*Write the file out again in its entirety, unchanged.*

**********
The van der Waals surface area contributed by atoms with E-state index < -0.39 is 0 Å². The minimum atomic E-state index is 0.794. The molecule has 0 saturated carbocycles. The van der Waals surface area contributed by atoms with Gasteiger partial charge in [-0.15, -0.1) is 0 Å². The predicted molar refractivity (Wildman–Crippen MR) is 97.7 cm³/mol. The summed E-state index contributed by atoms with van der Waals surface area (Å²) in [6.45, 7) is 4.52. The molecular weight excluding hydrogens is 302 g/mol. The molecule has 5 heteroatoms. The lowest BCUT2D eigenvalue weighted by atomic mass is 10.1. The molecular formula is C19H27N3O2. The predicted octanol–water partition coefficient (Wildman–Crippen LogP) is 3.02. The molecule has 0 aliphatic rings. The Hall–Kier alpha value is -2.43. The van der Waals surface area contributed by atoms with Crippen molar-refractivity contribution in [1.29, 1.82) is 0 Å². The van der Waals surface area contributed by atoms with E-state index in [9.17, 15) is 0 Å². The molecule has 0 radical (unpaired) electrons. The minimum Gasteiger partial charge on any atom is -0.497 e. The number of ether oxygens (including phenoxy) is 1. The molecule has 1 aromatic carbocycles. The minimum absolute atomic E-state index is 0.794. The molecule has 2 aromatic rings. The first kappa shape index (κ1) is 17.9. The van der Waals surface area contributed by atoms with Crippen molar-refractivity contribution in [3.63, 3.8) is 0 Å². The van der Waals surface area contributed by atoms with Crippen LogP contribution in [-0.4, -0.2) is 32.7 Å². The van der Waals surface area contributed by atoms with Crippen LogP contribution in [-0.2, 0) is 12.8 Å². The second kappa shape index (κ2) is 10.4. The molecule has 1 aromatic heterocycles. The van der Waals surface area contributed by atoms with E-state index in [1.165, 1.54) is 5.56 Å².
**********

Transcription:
The van der Waals surface area contributed by atoms with E-state index < -0.39 is 0 Å². The minimum atomic E-state index is 0.794. The molecule has 0 saturated carbocycles. The van der Waals surface area contributed by atoms with Gasteiger partial charge in [-0.15, -0.1) is 0 Å². The predicted molar refractivity (Wildman–Crippen MR) is 97.7 cm³/mol. The summed E-state index contributed by atoms with van der Waals surface area (Å²) in [6.45, 7) is 4.52. The molecular weight excluding hydrogens is 302 g/mol. The molecule has 5 heteroatoms. The lowest BCUT2D eigenvalue weighted by atomic mass is 10.1. The molecular formula is C19H27N3O2. The predicted octanol–water partition coefficient (Wildman–Crippen LogP) is 3.02. The molecule has 0 aliphatic rings. The Hall–Kier alpha value is -2.43. The van der Waals surface area contributed by atoms with Crippen molar-refractivity contribution in [1.29, 1.82) is 0 Å². The van der Waals surface area contributed by atoms with E-state index in [9.17, 15) is 0 Å². The molecule has 0 radical (unpaired) electrons. The minimum Gasteiger partial charge on any atom is -0.497 e. The number of ether oxygens (including phenoxy) is 1. The molecule has 1 aromatic carbocycles. The minimum absolute atomic E-state index is 0.794. The molecule has 2 aromatic rings. The first kappa shape index (κ1) is 17.9. The van der Waals surface area contributed by atoms with Crippen molar-refractivity contribution in [3.63, 3.8) is 0 Å². The van der Waals surface area contributed by atoms with Crippen LogP contribution in [-0.4, -0.2) is 32.7 Å². The van der Waals surface area contributed by atoms with Crippen LogP contribution in [-0.2, 0) is 12.8 Å². The second kappa shape index (κ2) is 10.4. The molecule has 1 aromatic heterocycles. The van der Waals surface area contributed by atoms with E-state index in [1.165, 1.54) is 5.56 Å².